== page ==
Logical Learning Services

Philosophy Curriculum

The point of learning philosophy is to make oneself, others, and reality comprehensible. A set of philosophical principles—basic truths arrived at empirically and logically—enable one to live effectively and happily. They enable one to make judgments that are in service of one’s life and well being (the ethics of rational self-interest).

Presently, the adult world is floundering in many respects on account of an absence of such integration of fundamental principles. The new intellectuals will be those who want a better life for themselves and others. Regardless of their chosen career, they will bring the same astounding advances to the humanities that the physical sciences (both theoretical and applied) have brought to high-tech fields in recent times.

As Ayn Rand noted, philosophy can be divided into five conceptual branches:

In this program discussions and debates will delve extensively into all these branches. Since the branches are interconnected, all will inevitably be covered in detail.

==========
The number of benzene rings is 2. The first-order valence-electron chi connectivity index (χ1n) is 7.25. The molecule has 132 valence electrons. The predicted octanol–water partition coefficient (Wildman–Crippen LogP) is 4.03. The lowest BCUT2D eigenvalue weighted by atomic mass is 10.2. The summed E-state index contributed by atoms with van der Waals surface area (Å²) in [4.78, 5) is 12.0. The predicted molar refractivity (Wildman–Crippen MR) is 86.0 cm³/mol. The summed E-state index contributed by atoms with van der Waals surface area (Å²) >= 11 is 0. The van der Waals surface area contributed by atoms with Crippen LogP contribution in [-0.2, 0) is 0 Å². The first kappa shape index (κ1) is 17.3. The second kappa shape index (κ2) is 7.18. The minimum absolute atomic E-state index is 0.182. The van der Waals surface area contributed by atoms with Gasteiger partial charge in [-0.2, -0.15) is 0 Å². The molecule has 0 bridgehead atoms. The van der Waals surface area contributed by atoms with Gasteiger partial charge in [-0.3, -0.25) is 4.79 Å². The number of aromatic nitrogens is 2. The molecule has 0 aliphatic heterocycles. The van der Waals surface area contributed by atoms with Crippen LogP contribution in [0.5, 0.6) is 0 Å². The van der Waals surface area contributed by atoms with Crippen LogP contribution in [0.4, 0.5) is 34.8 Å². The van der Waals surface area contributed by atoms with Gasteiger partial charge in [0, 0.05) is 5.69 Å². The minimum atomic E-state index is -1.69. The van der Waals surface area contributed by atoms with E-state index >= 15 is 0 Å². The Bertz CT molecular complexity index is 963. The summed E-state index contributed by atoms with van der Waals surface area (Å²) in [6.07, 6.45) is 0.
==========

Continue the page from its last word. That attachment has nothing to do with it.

An historical overview of the discipline of philosophy is necessary. It will allow us to put modern day views into proper perspective. The arguments and counterarguments that have been passed down through the centuries need to be inspected. With this in mind, topics covered will include (but not be limited to) those found below. A short description is provided with each.

Click here for short description of all the Philosophy Topics.

Undoubtedly other subjects will be covered in the process of exploring these areas. Students are always free to offer new topics and devise new learning methods both in and outside the group. Articles from magazines, the Web, newspapers, etc., can also be valuable tools to stimulate discussion and gain greater understanding.

Additionally, the writing of essays and doing research certainly assists in becoming more articulate and critical-minded. Although such activities will never be required, any students deciding to explore a particular subject on their own and write or speak about it will have the support of and get feedback from the teacher (and fellow students).

The ability of a teacher to remain flexible in both subject matter and teaching method—while still maintaining a definite context and not losing track of essentials—is very key to an exceptional learning process.

If you have any questions or comments, please email me at info@logicallearning.net.